A Crossroads Election
By Thomas Sowell

Most elections are about particular policies, particular scandals or particular personalities. But these issues don't mean as much this year-- not because they are not important, but because this election is a crossroads election, one that can decide what path this country will take for many years to come.

Runaway "stimulus" spending, high unemployment and ObamaCare are all legitimate and important issues. It is just that freedom and survival are more important.

For all its sweeping and scary provisions, ObamaCare is not nearly as important as the way it was passed. If legislation can become laws passed without either the public or the Congress knowing what is in those laws, then the fundamental principle of a free, self-governing people is completely undermined.

Some members of Congress who voted for ObamaCare, and who are now telling us that they realize this legislation has flaws which they intend to correct, are missing the point.

The very reason for holding hearings on pending legislation, listening to witnesses on all sides of the issue, and having Congressional debates that will be reported and commented on in the media, is so that problems can be explored and alternatives considered before the legislation is voted into law.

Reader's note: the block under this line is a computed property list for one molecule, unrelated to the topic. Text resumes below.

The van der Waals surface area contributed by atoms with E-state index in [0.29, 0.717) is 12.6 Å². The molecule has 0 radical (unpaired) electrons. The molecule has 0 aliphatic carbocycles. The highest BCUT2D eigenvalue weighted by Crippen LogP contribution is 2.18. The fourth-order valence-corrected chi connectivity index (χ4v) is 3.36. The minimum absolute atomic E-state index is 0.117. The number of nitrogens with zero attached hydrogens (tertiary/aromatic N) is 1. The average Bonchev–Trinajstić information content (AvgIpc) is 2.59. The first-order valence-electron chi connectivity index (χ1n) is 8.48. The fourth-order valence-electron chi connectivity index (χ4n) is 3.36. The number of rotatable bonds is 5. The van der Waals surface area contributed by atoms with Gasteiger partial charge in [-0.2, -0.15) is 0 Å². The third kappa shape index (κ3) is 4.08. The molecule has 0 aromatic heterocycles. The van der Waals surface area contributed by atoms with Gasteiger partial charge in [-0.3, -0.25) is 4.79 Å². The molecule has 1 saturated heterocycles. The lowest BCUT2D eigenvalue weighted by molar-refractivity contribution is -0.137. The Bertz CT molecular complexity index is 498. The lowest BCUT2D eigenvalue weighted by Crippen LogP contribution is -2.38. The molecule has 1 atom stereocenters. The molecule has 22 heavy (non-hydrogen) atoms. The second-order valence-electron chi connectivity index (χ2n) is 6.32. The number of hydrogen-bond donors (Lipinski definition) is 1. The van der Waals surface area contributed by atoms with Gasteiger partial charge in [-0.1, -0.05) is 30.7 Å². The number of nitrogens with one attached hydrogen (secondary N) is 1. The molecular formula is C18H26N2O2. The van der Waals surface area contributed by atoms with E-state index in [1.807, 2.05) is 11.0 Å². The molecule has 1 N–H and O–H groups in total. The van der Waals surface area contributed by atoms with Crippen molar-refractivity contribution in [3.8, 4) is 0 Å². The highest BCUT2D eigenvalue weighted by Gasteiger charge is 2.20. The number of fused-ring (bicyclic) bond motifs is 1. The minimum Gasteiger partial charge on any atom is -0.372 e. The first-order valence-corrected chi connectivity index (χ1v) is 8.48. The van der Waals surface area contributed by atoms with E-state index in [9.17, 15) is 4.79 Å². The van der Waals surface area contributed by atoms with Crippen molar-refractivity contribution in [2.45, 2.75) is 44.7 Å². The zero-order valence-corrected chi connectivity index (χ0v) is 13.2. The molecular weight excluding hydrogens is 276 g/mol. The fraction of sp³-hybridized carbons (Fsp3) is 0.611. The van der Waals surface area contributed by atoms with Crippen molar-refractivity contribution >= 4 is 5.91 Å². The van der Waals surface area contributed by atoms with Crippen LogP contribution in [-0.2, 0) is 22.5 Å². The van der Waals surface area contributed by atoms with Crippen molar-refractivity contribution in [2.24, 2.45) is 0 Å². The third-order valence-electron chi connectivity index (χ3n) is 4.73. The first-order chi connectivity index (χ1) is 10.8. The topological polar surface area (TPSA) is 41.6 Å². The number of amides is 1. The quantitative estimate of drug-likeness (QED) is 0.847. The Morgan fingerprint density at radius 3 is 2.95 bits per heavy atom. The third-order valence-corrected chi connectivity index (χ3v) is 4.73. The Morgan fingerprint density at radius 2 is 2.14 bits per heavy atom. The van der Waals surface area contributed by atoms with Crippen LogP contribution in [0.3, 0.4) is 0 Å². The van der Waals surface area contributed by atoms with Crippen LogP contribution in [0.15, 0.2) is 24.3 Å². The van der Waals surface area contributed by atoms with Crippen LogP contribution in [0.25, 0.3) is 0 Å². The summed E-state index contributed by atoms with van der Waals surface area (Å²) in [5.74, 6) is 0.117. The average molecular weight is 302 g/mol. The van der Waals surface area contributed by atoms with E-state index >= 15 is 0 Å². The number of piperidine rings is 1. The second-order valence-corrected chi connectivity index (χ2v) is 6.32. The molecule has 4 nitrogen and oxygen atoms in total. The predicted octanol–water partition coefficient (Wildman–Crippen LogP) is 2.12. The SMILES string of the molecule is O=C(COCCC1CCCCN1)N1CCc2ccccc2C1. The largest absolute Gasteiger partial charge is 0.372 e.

Rushing ObamaCare into law too fast for anyone to have read it served no other purpose than to prevent this very process from taking place. The rush to pass this law that would not take effect until after the next two elections simply cut the voters out of the loop-- and that is painfully close to ruling by decree.

Other actions and proposals by this administration likewise represent moves in the direction of arbitrary rule, worthy of a banana republic, with only a mocking facade of freedom.